Commentary

Addresses on the Book of Joshua

Lamentations 4:1-11

It is impossible to view this sorrowful plaint of the prophet as merely historical. Nothing which had ever occurred in the way of disaster or humiliation at all approached the picture of desolation here described. The Spirit of prophecy is therefore forecasting the horrible abyss that awaited the beloved but guilty people. "How the gold is become dim! the most fine gold is changed! The sacred stones are thrown down at the top of every street! The precious sons of Zion, comparable to...

Lamentations 4:12-22

Verse 12 introduces a new topic, which gives remarkable vividness to the prophet's picture of Jerusalem's desolation. It was not the king of Judah who was surprised at the taking of his capital, but the kings of the earth who treated it as incredible that they could force it; it was not the Jews merely who fondly dreamt that their city was impregnable, but all the inhabitants of the world gave up the hope as vain. "The kings of the earth, and all the inhabitants of the world, would not ...

Lamentations 3:1-21

This strain differs, as in the triple alliteration of its structure, so also in its more distinctly personal plaintiveness. The prophet expresses his own sense of sorrow, no longer representing Zion but speaking for himself, while at the same time his grief is bound up with the people, and none the less because he was an object of derision and hatred to them for his love to them in faithfulness to Jehovah. Other prophets may have been exempted for special ends of God, but none tasted th...

Lamentations 2

It has been noticed that the solitude of Jerusalem is the prominent feeling expressed in the opening of these elegies. Here we shall find its overthrow spread out in the strongest terms and with great detail. Image is crowded on image to express the completeness of the destruction to which Jehovah had devoted His own chosen people, city, and temple; the more terrible, as He must be in His own nature and purpose unchangeable. None felt the truth of His love to Israel more than the prophe...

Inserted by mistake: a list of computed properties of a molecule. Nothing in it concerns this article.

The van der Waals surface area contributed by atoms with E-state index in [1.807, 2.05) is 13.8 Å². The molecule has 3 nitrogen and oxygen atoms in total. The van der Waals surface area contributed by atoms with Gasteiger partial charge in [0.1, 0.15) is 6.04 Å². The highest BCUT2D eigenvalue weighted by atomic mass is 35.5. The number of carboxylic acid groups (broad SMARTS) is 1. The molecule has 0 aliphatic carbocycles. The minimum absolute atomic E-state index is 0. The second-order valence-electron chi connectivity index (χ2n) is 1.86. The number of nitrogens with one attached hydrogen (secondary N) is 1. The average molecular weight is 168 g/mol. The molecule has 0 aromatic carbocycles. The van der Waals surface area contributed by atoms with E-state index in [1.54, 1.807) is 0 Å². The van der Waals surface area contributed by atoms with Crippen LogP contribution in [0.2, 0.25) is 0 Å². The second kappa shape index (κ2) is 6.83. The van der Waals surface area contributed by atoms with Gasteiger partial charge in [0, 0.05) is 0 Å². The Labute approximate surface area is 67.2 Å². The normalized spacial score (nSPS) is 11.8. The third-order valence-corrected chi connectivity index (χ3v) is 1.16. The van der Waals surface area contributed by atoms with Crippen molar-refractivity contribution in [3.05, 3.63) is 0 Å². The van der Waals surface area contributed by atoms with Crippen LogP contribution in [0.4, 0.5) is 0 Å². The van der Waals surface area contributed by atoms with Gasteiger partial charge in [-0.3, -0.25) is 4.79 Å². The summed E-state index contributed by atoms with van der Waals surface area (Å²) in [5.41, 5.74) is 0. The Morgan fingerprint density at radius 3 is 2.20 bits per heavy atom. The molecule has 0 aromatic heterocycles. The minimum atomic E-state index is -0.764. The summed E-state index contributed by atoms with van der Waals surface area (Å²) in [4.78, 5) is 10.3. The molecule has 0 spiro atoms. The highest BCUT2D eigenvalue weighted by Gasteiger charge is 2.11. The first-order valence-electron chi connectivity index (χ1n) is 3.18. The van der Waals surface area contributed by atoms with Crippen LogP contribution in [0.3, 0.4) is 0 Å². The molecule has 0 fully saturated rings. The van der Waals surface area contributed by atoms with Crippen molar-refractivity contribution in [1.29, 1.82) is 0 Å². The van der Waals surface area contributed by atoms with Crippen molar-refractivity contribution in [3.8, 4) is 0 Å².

Introduction to Lamentations

It is no uncommon thought now, as of old, to assume that the book on which we are now entering consists of the Lamentations written by the prophet on the occasion of Josiah's death. (2 Chron. 35:25.) If a divine testimony affirmed this, it would be our place to believe it: to that no one pretends, still there is the secret assumption that what Jeremiah composed in sorrow for Josiah must be in the Bible, and hence must be this book. But there is no sufficient reason to conclude that all ...

Lamentations 3:43-66

Next the prophet sets forth without disguise or attenuation the ways of God's displeasure with His people. This was true; and it was right both to feel and to own it, though the owning it to such a God makes it far more painful. "Thou hast covered with anger, and persecuted us; thou hast slain, thou hast not pitied. Thou hast covered thyself with a cloud, that our prayer should not pass through. Thou hast made us as the off-scouring and refuse in the midst of the people." (Ver. 43-45.) ...

Lamentations 3:22-42

There is no doubt, I think, that the ground of hope which the prophet lays to heart, as he said in verse 21, is stated in the following verses: "It is of Jehovah's mercies that we are not consumed, because his mercies fail not. They are new every morning: great is thy faithfulness. Jehovah is my portion; therefore will I hope in him." The last clause confirms the thought that verse 21 is anticipative, and that here the spring is touched. For the turn given by the Targum, and the old...
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